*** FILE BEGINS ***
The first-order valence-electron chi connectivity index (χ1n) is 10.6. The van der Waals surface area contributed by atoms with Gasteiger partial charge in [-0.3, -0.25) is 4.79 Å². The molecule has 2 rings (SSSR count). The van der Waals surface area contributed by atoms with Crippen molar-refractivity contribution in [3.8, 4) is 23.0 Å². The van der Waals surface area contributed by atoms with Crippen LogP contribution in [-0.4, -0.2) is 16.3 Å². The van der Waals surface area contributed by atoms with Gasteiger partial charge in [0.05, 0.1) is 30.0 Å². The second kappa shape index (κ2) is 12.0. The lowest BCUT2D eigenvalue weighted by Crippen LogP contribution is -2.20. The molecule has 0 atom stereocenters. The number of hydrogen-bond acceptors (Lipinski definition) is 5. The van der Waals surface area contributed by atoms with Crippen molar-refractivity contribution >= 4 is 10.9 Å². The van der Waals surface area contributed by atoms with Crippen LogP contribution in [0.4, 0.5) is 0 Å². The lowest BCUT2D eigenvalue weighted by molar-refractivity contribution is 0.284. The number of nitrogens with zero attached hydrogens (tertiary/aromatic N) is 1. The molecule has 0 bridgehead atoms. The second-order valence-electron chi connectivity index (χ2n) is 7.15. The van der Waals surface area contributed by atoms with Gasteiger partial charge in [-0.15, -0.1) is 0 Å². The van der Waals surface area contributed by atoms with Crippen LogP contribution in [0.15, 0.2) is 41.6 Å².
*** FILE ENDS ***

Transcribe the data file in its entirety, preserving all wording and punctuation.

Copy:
The first-order valence-electron chi connectivity index (χ1n) is 10.6. The van der Waals surface area contributed by atoms with Gasteiger partial charge in [-0.3, -0.25) is 4.79 Å². The molecule has 2 rings (SSSR count). The van der Waals surface area contributed by atoms with Crippen molar-refractivity contribution in [3.8, 4) is 23.0 Å². The van der Waals surface area contributed by atoms with Crippen LogP contribution in [-0.4, -0.2) is 16.3 Å². The van der Waals surface area contributed by atoms with Gasteiger partial charge in [0.05, 0.1) is 30.0 Å². The second kappa shape index (κ2) is 12.0. The lowest BCUT2D eigenvalue weighted by Crippen LogP contribution is -2.20. The molecule has 0 atom stereocenters. The number of hydrogen-bond acceptors (Lipinski definition) is 5. The van der Waals surface area contributed by atoms with Crippen molar-refractivity contribution >= 4 is 10.9 Å². The van der Waals surface area contributed by atoms with Crippen LogP contribution in [0.4, 0.5) is 0 Å². The lowest BCUT2D eigenvalue weighted by molar-refractivity contribution is 0.284. The number of nitrogens with zero attached hydrogens (tertiary/aromatic N) is 1. The molecule has 0 bridgehead atoms. The second-order valence-electron chi connectivity index (χ2n) is 7.15. The van der Waals surface area contributed by atoms with Gasteiger partial charge in [-0.15, -0.1) is 0 Å². The van der Waals surface area contributed by atoms with Crippen LogP contribution in [0.15, 0.2) is 41.6 Å².